The increasing mobility of EU citizens therefore has undesirable consequences: the amount of automatic recognitions decreases and the amount of procedures under the general system increases. This goes against the important EU principle of free movement of people and services and that’s why mixed qualifications are a subject of debate within ENACA.
The most obvious solution to this bureaucratic problem would be to consider the various components of professional qualification as individual achievements, irrespective of the countries where they were acquired. It’s questionable if such a solution would be politically feasible within the EU. Apart from the previously mentioned principle argument of the intrinsic unity of those components, there are two large objections. First of all, a solution along these lines would open up the possibility of ‘cherry picking’, where candidates would acquire each of the components in the country that has the lightest requirements in regards to the specific component. Second, this solution would give EU member states less sway over the requirements for registration in their national register, and they would therefore have to transfer autonomy over their national policy. As we know from other discussions in the European Parliament, the transfer of national autonomy is currently a very sensitive subject. Great Britain, that is still an EU member as I write, and has one of the most elaborate requirements for registration of all EU member states, has indicated that it is opposed to a solution along these lines, and so have other member states. Therefore, the ENACA is now studying on other solutions for this problem.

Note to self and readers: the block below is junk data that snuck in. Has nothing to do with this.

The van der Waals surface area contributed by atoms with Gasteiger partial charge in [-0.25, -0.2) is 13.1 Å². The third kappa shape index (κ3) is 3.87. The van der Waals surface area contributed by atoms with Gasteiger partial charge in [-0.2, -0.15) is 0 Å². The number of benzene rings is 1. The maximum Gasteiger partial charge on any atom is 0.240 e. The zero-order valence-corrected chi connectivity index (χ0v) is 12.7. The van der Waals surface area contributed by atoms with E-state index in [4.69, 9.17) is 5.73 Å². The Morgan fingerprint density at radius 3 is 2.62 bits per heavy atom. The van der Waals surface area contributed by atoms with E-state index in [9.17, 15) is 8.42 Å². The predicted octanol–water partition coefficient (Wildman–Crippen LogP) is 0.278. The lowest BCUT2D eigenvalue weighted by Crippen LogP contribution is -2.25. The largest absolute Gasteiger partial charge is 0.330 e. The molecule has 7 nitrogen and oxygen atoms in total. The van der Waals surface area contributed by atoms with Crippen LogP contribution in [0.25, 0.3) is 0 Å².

Besides, it’s important to note that not just the entry requirements, but also the rights that can be derived from registration differ between EU member states. Grosso modo, a distinction can be made between regulation of the use of title and regulation of the profession as a whole. In the case of regulation of the profession as a whole, requests for building permits can only be submitted by architects (or other engineers). In the case of regulation of the use of title, any natural person or legal entity can submit a request for a building permit; only the use of the title itself is regulated. Most EU member states have (a form of) professional regulation. The Netherlands only has title regulation, along with for instance Great Britain. There are also countries without regulation of title or profession for architects. The question if registration in a particular member state is useful, therefore depends on both the candidate’s professional plans and the national laws in that country.